HMC Insight: Values, British values and educational tensions

10 December 2015
Posted by Heidi Salmons
In this extract from a longer essay* Richard Maloney (Bede’s School) ponders the role of governments, schools and individual teachers in combating radicalism.

In January this year, the 100 Group of Heads – a body of fifty state school and fifty independent school Heads who have a commitment to furthering co-operation between the two sectors – met for a conference on “British values”.

Why were we discussing this? The answer probably lies with the previous Secretary of State for Education, Michael Gove. In response to what he and the Prime Minister perceived to be the growing threat of radicalisation to young people by extremist groups, they felt schools had a crucial role to play in addressing that danger. Consequently, the “Prevent” strategy was launched in 2011 and it was underpinned by the notion of “fundamental British values.”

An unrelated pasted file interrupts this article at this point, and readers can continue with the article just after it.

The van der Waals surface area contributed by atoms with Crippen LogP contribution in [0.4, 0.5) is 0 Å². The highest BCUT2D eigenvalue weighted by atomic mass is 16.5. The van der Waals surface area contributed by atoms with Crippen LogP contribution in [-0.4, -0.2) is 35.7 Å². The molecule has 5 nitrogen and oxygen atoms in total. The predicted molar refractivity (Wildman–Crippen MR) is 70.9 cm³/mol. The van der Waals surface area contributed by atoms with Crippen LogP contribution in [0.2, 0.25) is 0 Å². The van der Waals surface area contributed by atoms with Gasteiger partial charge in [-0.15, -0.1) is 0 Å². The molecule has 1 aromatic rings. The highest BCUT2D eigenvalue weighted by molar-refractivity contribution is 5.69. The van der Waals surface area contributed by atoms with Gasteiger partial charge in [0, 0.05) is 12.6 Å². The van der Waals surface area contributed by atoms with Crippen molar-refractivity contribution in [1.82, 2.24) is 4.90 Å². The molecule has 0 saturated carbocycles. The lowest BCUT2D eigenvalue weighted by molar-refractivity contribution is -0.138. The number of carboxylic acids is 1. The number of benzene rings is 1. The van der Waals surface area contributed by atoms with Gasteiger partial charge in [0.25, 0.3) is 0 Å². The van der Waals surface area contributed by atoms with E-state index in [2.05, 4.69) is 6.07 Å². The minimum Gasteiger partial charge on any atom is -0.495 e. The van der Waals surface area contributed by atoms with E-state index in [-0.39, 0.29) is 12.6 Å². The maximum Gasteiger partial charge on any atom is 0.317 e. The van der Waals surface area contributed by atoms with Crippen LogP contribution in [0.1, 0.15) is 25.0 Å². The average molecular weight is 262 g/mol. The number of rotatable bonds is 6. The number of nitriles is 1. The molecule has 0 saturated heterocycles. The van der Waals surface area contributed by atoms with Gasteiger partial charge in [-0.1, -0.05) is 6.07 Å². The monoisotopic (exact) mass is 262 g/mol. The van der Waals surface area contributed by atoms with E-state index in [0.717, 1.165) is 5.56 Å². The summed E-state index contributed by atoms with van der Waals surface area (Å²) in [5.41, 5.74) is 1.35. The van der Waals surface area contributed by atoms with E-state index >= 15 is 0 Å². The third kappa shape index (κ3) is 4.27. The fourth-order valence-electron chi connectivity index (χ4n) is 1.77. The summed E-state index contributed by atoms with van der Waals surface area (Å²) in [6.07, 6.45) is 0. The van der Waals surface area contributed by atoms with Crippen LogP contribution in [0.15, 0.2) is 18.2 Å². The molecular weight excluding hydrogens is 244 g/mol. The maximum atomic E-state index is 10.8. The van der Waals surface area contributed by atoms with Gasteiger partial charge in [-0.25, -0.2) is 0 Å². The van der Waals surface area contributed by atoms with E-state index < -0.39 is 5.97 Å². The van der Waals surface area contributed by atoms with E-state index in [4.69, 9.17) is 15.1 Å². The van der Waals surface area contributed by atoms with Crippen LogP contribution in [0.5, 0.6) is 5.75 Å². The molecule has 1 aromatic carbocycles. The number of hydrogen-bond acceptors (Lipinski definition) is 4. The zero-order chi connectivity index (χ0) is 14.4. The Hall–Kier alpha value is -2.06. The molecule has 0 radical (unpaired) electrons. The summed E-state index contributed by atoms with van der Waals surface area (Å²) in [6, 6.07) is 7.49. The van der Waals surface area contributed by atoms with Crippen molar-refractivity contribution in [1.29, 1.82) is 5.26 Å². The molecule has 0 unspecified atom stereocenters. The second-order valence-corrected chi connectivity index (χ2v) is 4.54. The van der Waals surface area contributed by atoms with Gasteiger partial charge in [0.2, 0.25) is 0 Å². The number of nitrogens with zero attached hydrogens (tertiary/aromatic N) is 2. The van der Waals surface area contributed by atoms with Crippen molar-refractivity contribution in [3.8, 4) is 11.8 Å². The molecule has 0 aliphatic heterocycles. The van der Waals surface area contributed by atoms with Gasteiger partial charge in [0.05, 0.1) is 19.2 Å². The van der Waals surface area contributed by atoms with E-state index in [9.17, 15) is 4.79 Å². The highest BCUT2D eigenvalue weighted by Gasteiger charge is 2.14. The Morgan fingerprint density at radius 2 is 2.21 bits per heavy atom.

As a result, the Department for Education has determined that “schools should promote the fundamental British values of democracy, the rule of law, individual liberty, and mutual respect and tolerance of those with different faiths and beliefs.” New this term, however, is a requirement that
schools are to “actively promote” these British values rather than, as was the case, ensuring that pupils “respect” them.

To read more, see issue 5 of HMC's Insight magazine.